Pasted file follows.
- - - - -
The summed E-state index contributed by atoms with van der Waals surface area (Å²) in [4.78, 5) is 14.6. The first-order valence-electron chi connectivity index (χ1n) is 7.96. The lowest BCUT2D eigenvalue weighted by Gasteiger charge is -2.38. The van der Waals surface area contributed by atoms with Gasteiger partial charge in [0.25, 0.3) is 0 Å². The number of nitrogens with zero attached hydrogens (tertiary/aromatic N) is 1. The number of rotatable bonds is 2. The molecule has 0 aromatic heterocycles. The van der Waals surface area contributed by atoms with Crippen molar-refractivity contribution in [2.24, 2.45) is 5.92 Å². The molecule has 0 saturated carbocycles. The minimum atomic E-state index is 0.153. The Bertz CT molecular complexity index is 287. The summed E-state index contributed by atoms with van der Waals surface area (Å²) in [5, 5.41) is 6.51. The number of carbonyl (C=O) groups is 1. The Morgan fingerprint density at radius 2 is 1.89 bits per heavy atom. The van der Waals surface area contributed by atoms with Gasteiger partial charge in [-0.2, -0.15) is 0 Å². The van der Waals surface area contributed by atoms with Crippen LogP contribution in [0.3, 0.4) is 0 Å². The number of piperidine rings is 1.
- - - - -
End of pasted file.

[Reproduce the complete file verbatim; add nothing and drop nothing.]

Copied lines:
The summed E-state index contributed by atoms with van der Waals surface area (Å²) in [4.78, 5) is 14.6. The first-order valence-electron chi connectivity index (χ1n) is 7.96. The lowest BCUT2D eigenvalue weighted by Gasteiger charge is -2.38. The van der Waals surface area contributed by atoms with Gasteiger partial charge in [0.25, 0.3) is 0 Å². The number of nitrogens with zero attached hydrogens (tertiary/aromatic N) is 1. The number of rotatable bonds is 2. The molecule has 0 aromatic heterocycles. The van der Waals surface area contributed by atoms with Crippen molar-refractivity contribution in [2.24, 2.45) is 5.92 Å². The molecule has 0 saturated carbocycles. The minimum atomic E-state index is 0.153. The Bertz CT molecular complexity index is 287. The summed E-state index contributed by atoms with van der Waals surface area (Å²) in [5, 5.41) is 6.51. The number of carbonyl (C=O) groups is 1. The Morgan fingerprint density at radius 2 is 1.89 bits per heavy atom. The van der Waals surface area contributed by atoms with Gasteiger partial charge in [-0.2, -0.15) is 0 Å². The van der Waals surface area contributed by atoms with Crippen LogP contribution in [0.3, 0.4) is 0 Å². The number of piperidine rings is 1.